by Evie Mahoney
This autobiography is written by a “child of deaf adults” (CODA) and describes the recollections of the author growing up in Auckland as part of a large New Zealand family, with loving parents who communicated to the society around them in a slightly different way.
Both the author’s parents were deaf and, as the eldest of their six children, Evie Mahoney learnt at a very early age to act as interpreter between her parents and the hearing world. This gave her a multi-dimensional approach to communicating in both the world of the hearing and the world of the deaf.
The author’s childhood was a happy one, otherwise typical of the times, the 1940s to 50s. She describes small delights like the coloured fountain at Mission Bay, her much loved pets, and simple toys that brought her much pleasure.
Living on the edge of the deaf and hearing cultures brought its problems but she learnt at an early age “empathy, patience, good learning skills, respect and courtesy.”
Examples of her interpreting skills are dotted throughout the book. For instance, when her father communicated in one small comment “Snob. Awful,” what was meant was “She thinks she is better that other people. She is awful.”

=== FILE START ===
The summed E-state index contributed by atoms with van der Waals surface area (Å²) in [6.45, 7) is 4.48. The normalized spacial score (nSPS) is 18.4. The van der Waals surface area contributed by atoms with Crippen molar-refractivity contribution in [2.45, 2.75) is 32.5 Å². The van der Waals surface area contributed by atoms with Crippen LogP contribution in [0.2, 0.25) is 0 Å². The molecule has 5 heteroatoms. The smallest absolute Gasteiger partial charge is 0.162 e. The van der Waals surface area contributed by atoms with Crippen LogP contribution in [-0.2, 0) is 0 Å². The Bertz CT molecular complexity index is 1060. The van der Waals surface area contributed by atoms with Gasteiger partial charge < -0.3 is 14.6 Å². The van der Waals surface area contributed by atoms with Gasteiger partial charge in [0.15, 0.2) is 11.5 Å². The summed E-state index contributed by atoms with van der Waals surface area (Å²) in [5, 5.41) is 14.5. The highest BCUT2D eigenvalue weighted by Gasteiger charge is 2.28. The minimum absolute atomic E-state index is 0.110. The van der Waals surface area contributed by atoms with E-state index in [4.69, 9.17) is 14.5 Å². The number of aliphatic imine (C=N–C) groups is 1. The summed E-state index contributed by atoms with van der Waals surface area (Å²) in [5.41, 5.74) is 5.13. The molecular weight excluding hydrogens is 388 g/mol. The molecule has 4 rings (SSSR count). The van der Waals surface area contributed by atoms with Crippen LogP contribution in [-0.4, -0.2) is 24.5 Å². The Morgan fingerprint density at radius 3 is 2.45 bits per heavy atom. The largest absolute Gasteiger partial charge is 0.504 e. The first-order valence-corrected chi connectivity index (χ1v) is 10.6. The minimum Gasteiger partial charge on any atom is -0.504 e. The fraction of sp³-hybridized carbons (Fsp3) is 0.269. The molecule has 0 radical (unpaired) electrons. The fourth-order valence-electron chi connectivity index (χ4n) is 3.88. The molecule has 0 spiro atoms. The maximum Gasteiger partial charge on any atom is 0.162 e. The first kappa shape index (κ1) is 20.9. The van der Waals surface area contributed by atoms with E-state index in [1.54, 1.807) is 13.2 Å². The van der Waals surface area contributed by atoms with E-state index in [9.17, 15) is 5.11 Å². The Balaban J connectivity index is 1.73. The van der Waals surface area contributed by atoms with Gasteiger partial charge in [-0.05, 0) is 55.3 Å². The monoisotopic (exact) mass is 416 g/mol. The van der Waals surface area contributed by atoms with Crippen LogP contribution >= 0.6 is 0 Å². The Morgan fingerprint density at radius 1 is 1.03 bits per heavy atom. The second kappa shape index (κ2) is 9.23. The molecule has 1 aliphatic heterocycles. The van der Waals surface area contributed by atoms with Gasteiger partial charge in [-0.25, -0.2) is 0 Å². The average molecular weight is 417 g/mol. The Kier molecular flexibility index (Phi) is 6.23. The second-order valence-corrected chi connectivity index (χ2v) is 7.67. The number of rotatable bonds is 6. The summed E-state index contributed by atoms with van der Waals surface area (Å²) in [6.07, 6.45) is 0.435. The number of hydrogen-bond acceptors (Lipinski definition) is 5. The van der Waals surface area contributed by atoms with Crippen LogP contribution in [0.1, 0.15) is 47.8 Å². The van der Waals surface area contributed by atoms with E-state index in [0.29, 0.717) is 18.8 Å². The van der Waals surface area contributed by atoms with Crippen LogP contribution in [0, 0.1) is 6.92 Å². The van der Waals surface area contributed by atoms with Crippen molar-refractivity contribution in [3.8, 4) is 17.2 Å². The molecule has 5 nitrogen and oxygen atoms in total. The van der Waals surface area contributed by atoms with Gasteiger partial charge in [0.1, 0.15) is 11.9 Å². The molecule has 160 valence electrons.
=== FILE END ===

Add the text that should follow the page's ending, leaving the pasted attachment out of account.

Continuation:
At home there was limited vocabulary but at school there was constant chatter and the author learnt the difference between direct communication at home and conversational language at school.
It is through such insights, described in a very clear and readable way, that readers learn of the challenges the deaf community faced in earlier days, and how society has grown in knowledge and understanding of such difficulties. The situation has improved since sign language was introduced in the 1970’s and then became an official language of New Zealand in 2006.
This book and its story contribute to the education of those of us who come in contact with the deaf and hard of hearing. It gives strategies of how to communicate with the deaf. It is heartening to know that children in primary schools are now taught the rudiments of signing.
I loved reading “What Does the Sea Sound Like? ”. It is informative, well written and gives us a snapshot of life in New Zealand from a slightly different perspective. The family photos included show a happy family, and the final chapter but one, “The Legacy”, lets the reader know of the successes of her siblings in their chosen careers, which rounds off the narrative perfectly.
Author: by Evie Mahoney
Publisher: Mary Egan Publishing
Available: from Greene Phoenix: firstname.lastname@example.org 021 722 210; 06 356 4470